"I'd say we'd be open-minded to it," Tigers president/general manager Dave Dombrowski said on Monday at the Winter Meetings.
So, too, is Dirks. His agent, Will McGuffey, said they haven't closed on the door on it, or anything else.
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McGuffey said on Monday there's a healthy amount of interest in his client, who is fully cleared for baseball activity after missing the 2014 season while recovering from back surgery and hamstring problems. McGuffey would not comment specifically on whether that interest includes Detroit, which could have brought Dirks back to camp as a non-roster invitee had Toronto not claimed him on waivers. Dirks was eligible for arbitration before being non-tendered.
The Blue Jays' need for Dirks evaporated when they traded for Seattle's Michael Saunders. In that sense, the non-tender might have been a blessing in disguise, allowing Dirks to pick a situation.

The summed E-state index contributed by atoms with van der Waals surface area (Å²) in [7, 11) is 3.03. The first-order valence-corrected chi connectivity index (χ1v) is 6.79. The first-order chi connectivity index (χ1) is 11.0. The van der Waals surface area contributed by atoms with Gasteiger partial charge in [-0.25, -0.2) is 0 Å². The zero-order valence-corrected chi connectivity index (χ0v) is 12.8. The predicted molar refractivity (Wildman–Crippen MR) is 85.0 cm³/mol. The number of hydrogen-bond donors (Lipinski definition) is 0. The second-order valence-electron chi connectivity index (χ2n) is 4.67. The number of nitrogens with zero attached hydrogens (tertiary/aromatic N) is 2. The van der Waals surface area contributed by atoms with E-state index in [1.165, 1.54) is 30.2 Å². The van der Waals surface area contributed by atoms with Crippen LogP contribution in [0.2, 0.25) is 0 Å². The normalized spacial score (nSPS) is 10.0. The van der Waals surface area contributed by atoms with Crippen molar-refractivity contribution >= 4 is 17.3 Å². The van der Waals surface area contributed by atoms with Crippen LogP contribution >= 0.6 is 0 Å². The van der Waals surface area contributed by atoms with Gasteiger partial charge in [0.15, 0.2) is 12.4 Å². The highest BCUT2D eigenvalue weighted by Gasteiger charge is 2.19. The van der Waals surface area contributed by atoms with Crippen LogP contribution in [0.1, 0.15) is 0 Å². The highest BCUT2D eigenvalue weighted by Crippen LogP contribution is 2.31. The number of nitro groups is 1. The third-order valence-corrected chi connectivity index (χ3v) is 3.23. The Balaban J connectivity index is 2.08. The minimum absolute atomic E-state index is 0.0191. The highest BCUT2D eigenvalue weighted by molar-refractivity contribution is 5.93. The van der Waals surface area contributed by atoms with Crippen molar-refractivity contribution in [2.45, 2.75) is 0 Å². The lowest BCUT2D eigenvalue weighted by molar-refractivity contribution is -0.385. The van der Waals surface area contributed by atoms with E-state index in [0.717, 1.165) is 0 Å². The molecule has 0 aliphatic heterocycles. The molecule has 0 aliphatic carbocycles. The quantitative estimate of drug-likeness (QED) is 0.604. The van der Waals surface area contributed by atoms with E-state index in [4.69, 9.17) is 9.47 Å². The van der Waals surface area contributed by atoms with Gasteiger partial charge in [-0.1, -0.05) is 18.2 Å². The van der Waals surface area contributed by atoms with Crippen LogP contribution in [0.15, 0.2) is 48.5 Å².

At the same time, Toronto's saga was a cautionary tale, even if it wasn't one of Dirks' creation. With corner outfielders in abundance in free agency and the trade market, Dirks is likely to wait until bigger-name outfielders move before figuring out the destination that gives him the best chance to make a club.
That could well be the Tigers, who currently have just three outfielders with a decent amount of Major League experience on their 40-man roster. Of those three, only Anthony Gose bats left-handed. Prospects Tyler Collins and Steven Moya are also left-handed hitters, but they have a combined 29 games and 33 plate appearances in the Majors.
"We think Collins is ready to play," Dombrowski said.
If the Tigers can bring back Dirks without taking up a roster spot, though, that could be irrelevant. It would take some contractual creativity, but at this point, the difference between a Major League contract and a Minor League deal might be secondary for Dirks to finding a chance to stick on a big league roster for Opening Day and beyond.
If the Tigers trade for a more proven outfielder, of course, such a signing would be far less likely.